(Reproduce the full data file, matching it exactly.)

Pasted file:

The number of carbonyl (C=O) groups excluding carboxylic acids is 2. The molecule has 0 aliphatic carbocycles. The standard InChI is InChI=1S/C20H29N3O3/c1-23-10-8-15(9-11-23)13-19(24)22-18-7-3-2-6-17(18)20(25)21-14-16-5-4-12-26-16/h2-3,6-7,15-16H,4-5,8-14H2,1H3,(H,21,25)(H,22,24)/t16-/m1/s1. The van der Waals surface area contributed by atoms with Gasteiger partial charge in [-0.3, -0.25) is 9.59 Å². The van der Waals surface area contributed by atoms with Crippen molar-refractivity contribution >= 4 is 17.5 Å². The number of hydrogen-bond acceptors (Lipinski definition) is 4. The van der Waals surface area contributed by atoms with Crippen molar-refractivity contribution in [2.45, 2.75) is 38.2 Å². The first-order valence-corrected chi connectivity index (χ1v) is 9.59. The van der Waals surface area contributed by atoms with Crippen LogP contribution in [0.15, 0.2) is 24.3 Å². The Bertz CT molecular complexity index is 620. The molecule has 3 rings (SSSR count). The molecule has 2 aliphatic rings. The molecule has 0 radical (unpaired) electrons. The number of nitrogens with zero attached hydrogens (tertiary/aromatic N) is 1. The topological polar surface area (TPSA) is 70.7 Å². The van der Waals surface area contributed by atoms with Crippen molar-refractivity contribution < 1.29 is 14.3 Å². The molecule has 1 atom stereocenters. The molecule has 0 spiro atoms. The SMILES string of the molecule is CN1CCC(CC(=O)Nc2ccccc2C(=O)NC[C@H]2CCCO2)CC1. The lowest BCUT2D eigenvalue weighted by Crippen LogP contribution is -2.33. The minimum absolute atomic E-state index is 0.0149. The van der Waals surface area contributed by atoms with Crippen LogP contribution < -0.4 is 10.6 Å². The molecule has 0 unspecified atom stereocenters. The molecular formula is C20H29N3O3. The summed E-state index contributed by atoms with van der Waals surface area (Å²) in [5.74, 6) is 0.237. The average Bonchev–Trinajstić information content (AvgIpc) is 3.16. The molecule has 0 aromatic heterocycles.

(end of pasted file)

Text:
The number of carbonyl (C=O) groups excluding carboxylic acids is 2. The molecule has 0 aliphatic carbocycles. The standard InChI is InChI=1S/C20H29N3O3/c1-23-10-8-15(9-11-23)13-19(24)22-18-7-3-2-6-17(18)20(25)21-14-16-5-4-12-26-16/h2-3,6-7,15-16H,4-5,8-14H2,1H3,(H,21,25)(H,22,24)/t16-/m1/s1. The van der Waals surface area contributed by atoms with Gasteiger partial charge in [-0.3, -0.25) is 9.59 Å². The van der Waals surface area contributed by atoms with Crippen molar-refractivity contribution >= 4 is 17.5 Å². The number of hydrogen-bond acceptors (Lipinski definition) is 4. The van der Waals surface area contributed by atoms with Crippen molar-refractivity contribution in [2.45, 2.75) is 38.2 Å². The first-order valence-corrected chi connectivity index (χ1v) is 9.59. The van der Waals surface area contributed by atoms with Crippen LogP contribution in [0.15, 0.2) is 24.3 Å². The Bertz CT molecular complexity index is 620. The molecule has 3 rings (SSSR count). The molecule has 2 aliphatic rings. The molecule has 0 radical (unpaired) electrons. The number of nitrogens with zero attached hydrogens (tertiary/aromatic N) is 1. The topological polar surface area (TPSA) is 70.7 Å². The van der Waals surface area contributed by atoms with Crippen molar-refractivity contribution < 1.29 is 14.3 Å². The molecule has 1 atom stereocenters. The molecule has 0 spiro atoms. The SMILES string of the molecule is CN1CCC(CC(=O)Nc2ccccc2C(=O)NC[C@H]2CCCO2)CC1. The lowest BCUT2D eigenvalue weighted by Crippen LogP contribution is -2.33. The minimum absolute atomic E-state index is 0.0149. The van der Waals surface area contributed by atoms with Crippen LogP contribution < -0.4 is 10.6 Å². The molecule has 0 unspecified atom stereocenters. The molecular formula is C20H29N3O3. The summed E-state index contributed by atoms with van der Waals surface area (Å²) in [5.74, 6) is 0.237. The average Bonchev–Trinajstić information content (AvgIpc) is 3.16. The molecule has 0 aromatic heterocycles.